Historically, going to work meant laboring with one’s hands, while standing on one’s feet. From swinging a pickaxe, to bending over crops growing in the hot sun, to toiling in a factory, the nature of work in the 21st century has undergone a dramatic revision. Plenty of people still labor on their feet, using their bodies. But far more Americans toil under fluorescent lights, in air-conditioned offices. While sitting.
It’s nice to avoid sweating all day at work, but while sitting sounds far better than standing, it’s not quite as great as it seems. The fact is, most of us spend too much time sitting and not enough time moving. No one’s suggesting you get a job toiling in a hot soybean field. But you might want to put some movement and activity back into your day.
The trick, of course, is to fit in some movement, even while doing a job that requires you to sit for eight hours a day. Why does it matter? Never mind that up to two-thirds of Americans are now overweight or obese. What’s more troubling is the fact that inactivity is literally killing us.
According to heart experts, being sedentary (sitting for prolonged periods, without moving) is an independent risk factor for cardiovascular disease. But, while prolonged time sitting is bad for your cardiovascular health, experts also note that “high levels of physical activity” can offset the ill effects of sitting. So, while you may not be able to avoid sitting, you can take steps to minimize the risks associated with such passive behavior.
In fact, literally taking steps is one of the easiest ways to ameliorate the effects of too much sedentary time.
Get Up and Move
Try setting a reminder so you’re notified to at least once an hour to stop what you’re doing, get up, and take a short break. Even if it’s only a jaunt to the rest room, research suggests that just moving occasionally can short-circuit the damaging effects of prolonged sitting. Take a moment to stretch, roll your neck and work out the kinks.
Beyond a casual stroll every hour, consider taking an even more active approach to maintaining fitness at work. For instance, modern cross-fit training has shown that brief intensive workouts can do as much good as much longer, less strenuous workouts in terms of maintaining fitness. Take a cue from this aggressive form of fitness and fit in a minute or two of explosive effort, every two hours or so.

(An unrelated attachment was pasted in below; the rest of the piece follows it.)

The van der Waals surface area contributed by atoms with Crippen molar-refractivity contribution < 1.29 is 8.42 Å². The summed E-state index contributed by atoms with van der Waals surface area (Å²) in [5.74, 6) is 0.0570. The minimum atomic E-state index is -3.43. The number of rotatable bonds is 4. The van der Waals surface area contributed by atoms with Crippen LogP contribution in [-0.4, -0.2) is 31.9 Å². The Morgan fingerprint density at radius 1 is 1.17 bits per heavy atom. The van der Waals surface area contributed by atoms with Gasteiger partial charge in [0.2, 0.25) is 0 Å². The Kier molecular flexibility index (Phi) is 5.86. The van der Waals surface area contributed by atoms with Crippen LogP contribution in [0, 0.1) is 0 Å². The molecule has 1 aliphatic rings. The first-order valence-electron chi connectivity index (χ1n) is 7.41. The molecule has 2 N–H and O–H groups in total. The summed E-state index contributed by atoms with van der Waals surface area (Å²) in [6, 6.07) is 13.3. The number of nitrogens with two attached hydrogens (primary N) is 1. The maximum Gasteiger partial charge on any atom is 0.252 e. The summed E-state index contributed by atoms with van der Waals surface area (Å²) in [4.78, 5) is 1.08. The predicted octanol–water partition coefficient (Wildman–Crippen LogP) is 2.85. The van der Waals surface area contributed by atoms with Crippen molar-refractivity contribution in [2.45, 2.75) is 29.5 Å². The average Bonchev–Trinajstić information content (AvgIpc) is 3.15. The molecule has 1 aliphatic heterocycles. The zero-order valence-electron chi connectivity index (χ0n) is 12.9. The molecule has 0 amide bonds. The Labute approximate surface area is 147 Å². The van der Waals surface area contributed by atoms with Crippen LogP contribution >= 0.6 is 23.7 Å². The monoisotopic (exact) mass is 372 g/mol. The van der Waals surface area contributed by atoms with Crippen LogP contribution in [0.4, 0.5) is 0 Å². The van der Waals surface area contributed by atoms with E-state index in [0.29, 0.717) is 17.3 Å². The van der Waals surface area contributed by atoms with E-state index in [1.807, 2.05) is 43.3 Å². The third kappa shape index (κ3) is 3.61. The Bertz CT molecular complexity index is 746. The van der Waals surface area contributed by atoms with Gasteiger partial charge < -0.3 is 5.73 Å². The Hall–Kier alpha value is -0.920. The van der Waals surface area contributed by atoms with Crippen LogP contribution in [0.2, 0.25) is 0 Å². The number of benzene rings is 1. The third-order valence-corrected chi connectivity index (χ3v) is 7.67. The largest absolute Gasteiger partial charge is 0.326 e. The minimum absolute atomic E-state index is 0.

Grab a Single Minute
For most of us, the workplace is no place for fun. But employers are increasingly inclined to appreciate the link between employee fitness and employee well being and productivity. With your supervisor’s permission, if necessary, take a single minute, every two hours or so, to engage in rapid, intensive office exercises, in place. Example include:
- Jumping jacks
- Running in place (knees high, pace rapid)
- If stairs are available, try running up and down several flights for one or two minutes
- Desk push-ups (or windowsill, or some other elevated, immovable object); lean against a supporting surface and do as many push-ups as you can manage in one minute
Other Simple Suggestions
- Bike to work
- Park as far from the office/workplace as possible.
- Take the stairs whenever possible.
- Walk during your lunch break (drink kefir on the go).
- Take advantage of any workout-related perks offered. Sigh up for the company gym, join the company softball team, take lunch-hour yoga or other fitness classes.
- Stand during calls, meetings, etc., whenever possible